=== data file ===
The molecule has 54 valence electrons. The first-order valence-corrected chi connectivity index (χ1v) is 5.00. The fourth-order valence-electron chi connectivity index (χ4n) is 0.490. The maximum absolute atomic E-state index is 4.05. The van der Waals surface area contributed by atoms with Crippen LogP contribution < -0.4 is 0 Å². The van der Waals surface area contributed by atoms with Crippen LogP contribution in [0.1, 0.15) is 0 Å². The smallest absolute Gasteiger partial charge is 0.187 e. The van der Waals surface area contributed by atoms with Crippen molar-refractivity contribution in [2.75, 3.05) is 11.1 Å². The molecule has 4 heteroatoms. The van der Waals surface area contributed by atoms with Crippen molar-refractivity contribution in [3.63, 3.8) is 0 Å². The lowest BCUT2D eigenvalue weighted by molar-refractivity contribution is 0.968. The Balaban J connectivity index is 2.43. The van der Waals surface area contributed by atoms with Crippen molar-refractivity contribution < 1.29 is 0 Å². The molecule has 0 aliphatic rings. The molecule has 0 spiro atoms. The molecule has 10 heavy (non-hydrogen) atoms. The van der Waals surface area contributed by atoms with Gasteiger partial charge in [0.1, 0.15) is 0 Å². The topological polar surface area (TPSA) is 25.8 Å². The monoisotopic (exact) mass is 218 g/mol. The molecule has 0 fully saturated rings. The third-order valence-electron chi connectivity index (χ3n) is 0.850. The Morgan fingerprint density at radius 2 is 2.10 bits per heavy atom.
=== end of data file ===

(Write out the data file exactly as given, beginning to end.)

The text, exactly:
The molecule has 54 valence electrons. The first-order valence-corrected chi connectivity index (χ1v) is 5.00. The fourth-order valence-electron chi connectivity index (χ4n) is 0.490. The maximum absolute atomic E-state index is 4.05. The van der Waals surface area contributed by atoms with Crippen LogP contribution < -0.4 is 0 Å². The van der Waals surface area contributed by atoms with Crippen LogP contribution in [0.1, 0.15) is 0 Å². The smallest absolute Gasteiger partial charge is 0.187 e. The van der Waals surface area contributed by atoms with Crippen molar-refractivity contribution in [2.75, 3.05) is 11.1 Å². The molecule has 4 heteroatoms. The van der Waals surface area contributed by atoms with Crippen molar-refractivity contribution in [3.63, 3.8) is 0 Å². The lowest BCUT2D eigenvalue weighted by molar-refractivity contribution is 0.968. The Balaban J connectivity index is 2.43. The van der Waals surface area contributed by atoms with Crippen molar-refractivity contribution < 1.29 is 0 Å². The molecule has 0 aliphatic rings. The molecule has 0 spiro atoms. The molecule has 10 heavy (non-hydrogen) atoms. The van der Waals surface area contributed by atoms with Gasteiger partial charge in [0.1, 0.15) is 0 Å². The topological polar surface area (TPSA) is 25.8 Å². The monoisotopic (exact) mass is 218 g/mol. The molecule has 0 fully saturated rings. The third-order valence-electron chi connectivity index (χ3n) is 0.850. The Morgan fingerprint density at radius 2 is 2.10 bits per heavy atom.